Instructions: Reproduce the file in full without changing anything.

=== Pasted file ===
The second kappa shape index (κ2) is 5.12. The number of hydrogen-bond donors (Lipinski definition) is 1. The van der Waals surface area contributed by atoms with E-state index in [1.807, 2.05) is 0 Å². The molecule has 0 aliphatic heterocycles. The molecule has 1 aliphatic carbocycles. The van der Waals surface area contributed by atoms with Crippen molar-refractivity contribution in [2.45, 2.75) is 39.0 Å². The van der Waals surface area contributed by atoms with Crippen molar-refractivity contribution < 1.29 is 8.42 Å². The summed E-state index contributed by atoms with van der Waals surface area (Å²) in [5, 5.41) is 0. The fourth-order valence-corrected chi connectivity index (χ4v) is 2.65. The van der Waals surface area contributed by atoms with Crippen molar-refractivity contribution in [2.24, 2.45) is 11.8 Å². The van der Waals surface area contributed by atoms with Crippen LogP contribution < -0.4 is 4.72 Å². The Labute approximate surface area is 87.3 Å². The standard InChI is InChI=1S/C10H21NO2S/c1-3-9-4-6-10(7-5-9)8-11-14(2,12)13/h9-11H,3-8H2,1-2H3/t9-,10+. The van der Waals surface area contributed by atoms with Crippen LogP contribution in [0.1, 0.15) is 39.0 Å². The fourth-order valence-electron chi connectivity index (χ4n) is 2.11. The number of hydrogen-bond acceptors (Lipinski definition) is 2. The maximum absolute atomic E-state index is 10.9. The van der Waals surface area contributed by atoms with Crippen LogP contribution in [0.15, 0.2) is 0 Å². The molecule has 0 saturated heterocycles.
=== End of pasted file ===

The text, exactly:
The second kappa shape index (κ2) is 5.12. The number of hydrogen-bond donors (Lipinski definition) is 1. The van der Waals surface area contributed by atoms with E-state index in [1.807, 2.05) is 0 Å². The molecule has 0 aliphatic heterocycles. The molecule has 1 aliphatic carbocycles. The van der Waals surface area contributed by atoms with Crippen molar-refractivity contribution in [2.45, 2.75) is 39.0 Å². The van der Waals surface area contributed by atoms with Crippen molar-refractivity contribution < 1.29 is 8.42 Å². The summed E-state index contributed by atoms with van der Waals surface area (Å²) in [5, 5.41) is 0. The fourth-order valence-corrected chi connectivity index (χ4v) is 2.65. The van der Waals surface area contributed by atoms with Crippen molar-refractivity contribution in [2.24, 2.45) is 11.8 Å². The van der Waals surface area contributed by atoms with Crippen LogP contribution < -0.4 is 4.72 Å². The Labute approximate surface area is 87.3 Å². The standard InChI is InChI=1S/C10H21NO2S/c1-3-9-4-6-10(7-5-9)8-11-14(2,12)13/h9-11H,3-8H2,1-2H3/t9-,10+. The van der Waals surface area contributed by atoms with Crippen LogP contribution in [0.1, 0.15) is 39.0 Å². The fourth-order valence-electron chi connectivity index (χ4n) is 2.11. The number of hydrogen-bond acceptors (Lipinski definition) is 2. The maximum absolute atomic E-state index is 10.9. The van der Waals surface area contributed by atoms with Crippen LogP contribution in [0.15, 0.2) is 0 Å². The molecule has 0 saturated heterocycles.